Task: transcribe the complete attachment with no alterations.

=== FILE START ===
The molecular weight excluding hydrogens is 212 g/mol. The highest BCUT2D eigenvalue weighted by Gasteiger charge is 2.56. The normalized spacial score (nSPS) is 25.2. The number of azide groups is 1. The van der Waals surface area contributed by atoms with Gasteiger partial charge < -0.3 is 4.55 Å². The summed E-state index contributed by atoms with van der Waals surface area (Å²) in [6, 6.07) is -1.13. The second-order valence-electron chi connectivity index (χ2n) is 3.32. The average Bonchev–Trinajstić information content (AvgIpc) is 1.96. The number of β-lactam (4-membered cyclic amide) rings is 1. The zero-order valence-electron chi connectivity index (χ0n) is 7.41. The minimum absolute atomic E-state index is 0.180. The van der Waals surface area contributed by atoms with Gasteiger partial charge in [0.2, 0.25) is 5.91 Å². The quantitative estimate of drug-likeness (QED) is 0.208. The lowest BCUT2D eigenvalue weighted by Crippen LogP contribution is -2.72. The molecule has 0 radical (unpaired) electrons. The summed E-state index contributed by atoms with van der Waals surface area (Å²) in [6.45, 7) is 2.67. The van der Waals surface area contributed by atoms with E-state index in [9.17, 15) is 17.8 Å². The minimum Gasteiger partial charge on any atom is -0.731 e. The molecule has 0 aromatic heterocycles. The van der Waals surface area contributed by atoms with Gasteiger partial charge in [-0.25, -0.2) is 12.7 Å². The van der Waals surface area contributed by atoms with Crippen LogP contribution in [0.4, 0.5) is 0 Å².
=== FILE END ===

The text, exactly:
The molecular weight excluding hydrogens is 212 g/mol. The highest BCUT2D eigenvalue weighted by Gasteiger charge is 2.56. The normalized spacial score (nSPS) is 25.2. The number of azide groups is 1. The van der Waals surface area contributed by atoms with Gasteiger partial charge < -0.3 is 4.55 Å². The summed E-state index contributed by atoms with van der Waals surface area (Å²) in [6, 6.07) is -1.13. The second-order valence-electron chi connectivity index (χ2n) is 3.32. The average Bonchev–Trinajstić information content (AvgIpc) is 1.96. The number of β-lactam (4-membered cyclic amide) rings is 1. The zero-order valence-electron chi connectivity index (χ0n) is 7.41. The minimum absolute atomic E-state index is 0.180. The van der Waals surface area contributed by atoms with Gasteiger partial charge in [0.2, 0.25) is 5.91 Å². The quantitative estimate of drug-likeness (QED) is 0.208. The lowest BCUT2D eigenvalue weighted by Crippen LogP contribution is -2.72. The molecule has 0 radical (unpaired) electrons. The summed E-state index contributed by atoms with van der Waals surface area (Å²) in [6.45, 7) is 2.67. The van der Waals surface area contributed by atoms with E-state index in [9.17, 15) is 17.8 Å². The minimum Gasteiger partial charge on any atom is -0.731 e. The molecule has 0 aromatic heterocycles. The van der Waals surface area contributed by atoms with Gasteiger partial charge in [-0.25, -0.2) is 12.7 Å². The van der Waals surface area contributed by atoms with Crippen LogP contribution in [0.4, 0.5) is 0 Å².